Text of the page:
The court below was undoubtedly led into these two errors, by giving effect to the two judgments as estoppels against questioning their equity or justice, and by not taking into consideration that other rule of law, that although a party may avail himself of an estoppel, yet he is not bound to do so; and if he pleads to the merits, he opens the estoppel and consents that the case be decided on its real merits. Estoppels are not favorites of law, because it is their peculiar office "to exclude the truth;" and this defendant, having joined issue upon the merits of the complainant's bill, and not having in any way insisted upon the estoppel of the judgments, but rather having relied solely upon his claim as to all the notes, indiscriminately, to come within the purview of the law merchant, has thereby opened the estoppel, and happily, thus relieved his conscience and character from the burden of effectuating to any extent the frauds of Cantine upon Outhwite: 1 Chitty on Plead., 590, 311; Stark. on Ev., notes by Sherwood, 311; Voogt v. Winch, 2 Barn. and Alderson, 657; Outram v. Morewood, 2 East. 364; American Common Law, vol. 5, 89-90-91-92; Ferguson v. Miller, 5 Ohio Cond. Rep. 291; Davis v. Tyler, 18 John. 489; Davoue v. Fanning, 4 John. Ch., 200; Rosse v. Rust, 4 John. Ch., 555; Young v. Rummell, 2 Hill 478; Miller v. Maniel, 6 Hill 114.

Hoyt Post, for defendant Porter:

1. Courts of equity will not interfere by injunction to restrain proceedings at law after judgment, unless special circumstances be shown--as that the party had no adequate remedy at law, or was ignorant of such defense during the suit, or was prevented from availing himself of such defense by fraud or accident, or by the act of the opposite party unmixed with negligence or fault on his part: Foster v. Wood, 6 Johns. Ch., 89; Wixon v. Davis, Walk. Ch., 15; Wingate v. Haywood, N. H., 437; 2 Story's Eq. Juris., 886, et seq.; 2 Lead. Cas. in Eq., part 2, 97, et seq.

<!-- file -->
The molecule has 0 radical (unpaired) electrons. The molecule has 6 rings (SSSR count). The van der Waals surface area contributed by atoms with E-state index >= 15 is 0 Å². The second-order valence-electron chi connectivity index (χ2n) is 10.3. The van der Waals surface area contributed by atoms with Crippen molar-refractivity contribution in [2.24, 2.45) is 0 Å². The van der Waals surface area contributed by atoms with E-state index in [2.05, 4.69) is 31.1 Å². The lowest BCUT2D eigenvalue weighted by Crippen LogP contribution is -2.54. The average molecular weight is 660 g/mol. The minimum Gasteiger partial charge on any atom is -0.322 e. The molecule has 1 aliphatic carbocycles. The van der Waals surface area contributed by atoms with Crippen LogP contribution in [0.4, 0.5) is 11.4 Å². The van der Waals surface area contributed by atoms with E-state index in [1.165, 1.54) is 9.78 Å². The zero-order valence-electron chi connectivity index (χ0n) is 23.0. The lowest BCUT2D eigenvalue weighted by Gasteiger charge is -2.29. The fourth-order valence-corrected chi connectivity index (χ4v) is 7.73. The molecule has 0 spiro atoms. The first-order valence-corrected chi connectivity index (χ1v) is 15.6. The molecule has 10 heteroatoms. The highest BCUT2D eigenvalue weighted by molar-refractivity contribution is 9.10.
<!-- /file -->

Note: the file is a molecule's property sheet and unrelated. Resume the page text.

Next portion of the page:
2. Equity will not interfere to prevent a party from pursuing a legal remedy without some showing that the proceeding will be unjust and against equity. The only foundation alleged in this suit for the interference of equity to enjoin the foreclosure of said mortgage is the pretended fraud of Porter, and collusion and connivance on his part with said Cantine to defraud complainant. Of this there is a total want of proof of any kind.

Fraud will not be inferred from slight circumstances, but the proof of it must be so clear and conclusive as to leave no rational doubt of its existence, in the mind of the court: Buck v. Sherman, 2 Doug. Mich., 176; Hollister v. Lord, 2 Mich. 310.

As to what constitutes fraud, see 1 Story's Eq. Juris., § 190, et seq.; 2 Kent's Com., 484.

We submit, then, that under all circumstances of this case there were no such equities established as justified the court in enjoining Porter from collecting his note by foreclosing the mortgage collateral thereto.

3. Considering the transaction as a whole, Porter occupies really a position analogous to that of a bona fide holder of notes given by complainant to Cantine, and by Cantine transferred to him before due for a valuable consideration. In such case any fraud in Cantine in obtaining the notes does not affect the holder's rights without fraud in him or notice to him of Cantine's fraud, unless he received the notes under circumstances of such a strong and pointed character as necessarily to cast a shade upon the transaction, and put him on inquiry.

OPINION

Christiancy J.:

This was a bill to restrain the collection of three promissory notes and a mortgage made by complainant to the defendant Porter, upon two of which notes judgment had been...